September 13, 2013

Four men get death sentences in India gang rape

The judge says the attack 'shocked the collective conscience' of India.

By Katy Daigle and Shivani Rawat / The Associated Press

NEW DELHI — An Indian court Friday sentenced to death four men for the gang rape and murder of a young New Delhi woman, ordering them to the gallows for a brutal attack that riveted India, where it became a symbol of the widespread mistreatment of women and the government's inability to deal with crime.

click image to enlarge

People in n Gauhati, India, light candles to mark the verdict after a judge announced death sentences Friday for four men convicted in the rape and murder of a student on a bus in New Delhi last year.

AP

Issuing his decision, Judge Yogesh Khanna said the attack "shocked the collective conscience" of India. "In these times, when crime against women is on the rise, the courts cannot turn a blind eye toward such gruesome crimes."

After the death sentence, the wail of one of the four men, 20-year-old Vinay Sharma, filled the tiny courtroom. Sharma, an assistant at a gym, then broke down in sobs.

As Khanna walked from his bench, defense lawyer A.P. Singh, who has defended all four men at various times, began to shout at him: "This is not the victory of truth. But it is the defeat of justice."

Like all death sentences, Khanna's order must be confirmed by India's High Court. The men can appeal their case to the High Court, as well as to the Supreme Court, and ask the president for clemency.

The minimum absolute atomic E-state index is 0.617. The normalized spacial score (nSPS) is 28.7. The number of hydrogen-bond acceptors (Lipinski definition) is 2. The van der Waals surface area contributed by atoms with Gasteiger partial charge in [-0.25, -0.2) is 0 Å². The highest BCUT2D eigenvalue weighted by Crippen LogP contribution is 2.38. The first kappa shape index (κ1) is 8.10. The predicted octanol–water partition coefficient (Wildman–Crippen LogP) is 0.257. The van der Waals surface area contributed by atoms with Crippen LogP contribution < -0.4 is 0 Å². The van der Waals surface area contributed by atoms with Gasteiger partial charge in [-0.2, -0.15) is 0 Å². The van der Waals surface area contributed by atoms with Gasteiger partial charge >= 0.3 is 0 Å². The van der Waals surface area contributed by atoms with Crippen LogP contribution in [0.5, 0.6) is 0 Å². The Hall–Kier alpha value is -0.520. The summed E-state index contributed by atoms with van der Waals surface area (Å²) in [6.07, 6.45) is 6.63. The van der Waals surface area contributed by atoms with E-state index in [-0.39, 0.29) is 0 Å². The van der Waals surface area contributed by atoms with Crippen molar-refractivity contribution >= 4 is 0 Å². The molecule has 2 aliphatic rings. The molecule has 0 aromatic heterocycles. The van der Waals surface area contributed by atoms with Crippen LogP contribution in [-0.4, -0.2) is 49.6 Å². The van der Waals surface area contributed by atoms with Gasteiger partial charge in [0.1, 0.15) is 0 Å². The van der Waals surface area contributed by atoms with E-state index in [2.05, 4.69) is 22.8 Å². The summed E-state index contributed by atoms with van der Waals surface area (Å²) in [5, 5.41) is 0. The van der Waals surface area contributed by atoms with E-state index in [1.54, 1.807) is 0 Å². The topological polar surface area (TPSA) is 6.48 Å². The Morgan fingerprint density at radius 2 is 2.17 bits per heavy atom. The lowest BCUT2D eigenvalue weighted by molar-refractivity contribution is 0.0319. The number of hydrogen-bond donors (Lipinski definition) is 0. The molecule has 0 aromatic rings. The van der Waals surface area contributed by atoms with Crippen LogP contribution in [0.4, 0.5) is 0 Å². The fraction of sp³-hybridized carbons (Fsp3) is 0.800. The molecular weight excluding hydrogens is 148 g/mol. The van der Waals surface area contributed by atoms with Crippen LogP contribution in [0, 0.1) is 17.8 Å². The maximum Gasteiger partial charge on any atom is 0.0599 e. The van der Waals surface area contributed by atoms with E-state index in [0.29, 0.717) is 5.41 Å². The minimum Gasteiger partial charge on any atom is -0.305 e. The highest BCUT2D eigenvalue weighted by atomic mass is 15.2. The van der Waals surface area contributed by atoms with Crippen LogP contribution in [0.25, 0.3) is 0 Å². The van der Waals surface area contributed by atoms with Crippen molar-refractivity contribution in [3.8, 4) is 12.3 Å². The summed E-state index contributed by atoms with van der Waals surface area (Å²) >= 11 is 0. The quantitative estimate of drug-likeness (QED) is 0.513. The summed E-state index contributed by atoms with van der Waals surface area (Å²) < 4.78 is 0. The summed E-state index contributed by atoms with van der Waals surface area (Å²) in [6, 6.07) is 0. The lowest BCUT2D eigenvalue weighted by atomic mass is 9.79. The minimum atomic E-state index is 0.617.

The victim's family, along with numerous politicians and government officials, had long called for the men to be executed. The family was in the courtroom as the sentence was announced. "I am very happy our girl has got justice," said the victim's father, who cannot be named under Indian laws guarding his daughter's identity as a rape victim.

The 23-year-old victim and a male friend — by all accounts they were not romantically involved — were coming home last December from an evening showing of the movie "Life of Pi" when the men lured them into boarding a bus they were joy-riding through the city. They quickly beat the friend, held the woman down and took turns raping her. They also penetrated her with a metal rod, causing the massive injuries that led to her death in a Singapore hospital.

India's Supreme Court has ruled that the death penalty should be used only in "the rarest of rare cases," though what defines those cases remains highly debated. Only two people — both terrorists — have been executed in India since 2004.

Under intense pressure, the Congress party-led national government worked hard to project a tough-on-crime image after the attack, reforming a series of laws on sexual violence. Many in the party, which faces dwindling support and national elections next year, had made clear they wanted the men to be executed.

Home Minister Sushilkumar Shinde, who earlier in the week said death sentences were assured in the case, welcomed the sentence. "The victim and her family have got justice," he told reporters in New Delhi. "The judge has set an example for anti-social elements that they would meet a similar fate if they committed such crimes."

If India's chaotic judicial system is supposed to be independent of politics, Singh, the defense lawyer, saw a political hand in the judge's decision.

"The judge has given the death sentence under political pressure," he said. "The punishment has been given at the government's insistence."

Many have expressed hope that the case, and the intense media coverage, will help change traditional attitudes that relegate women to subservient roles and contribute to a landscape of sexual harassment and fear. Women learn from girlhood to dress conservatively and avoid going out after dark. They teach themselves to ignore the rampant groping and lewd comments — locally known as "eve-teasing" — they encounter in public.

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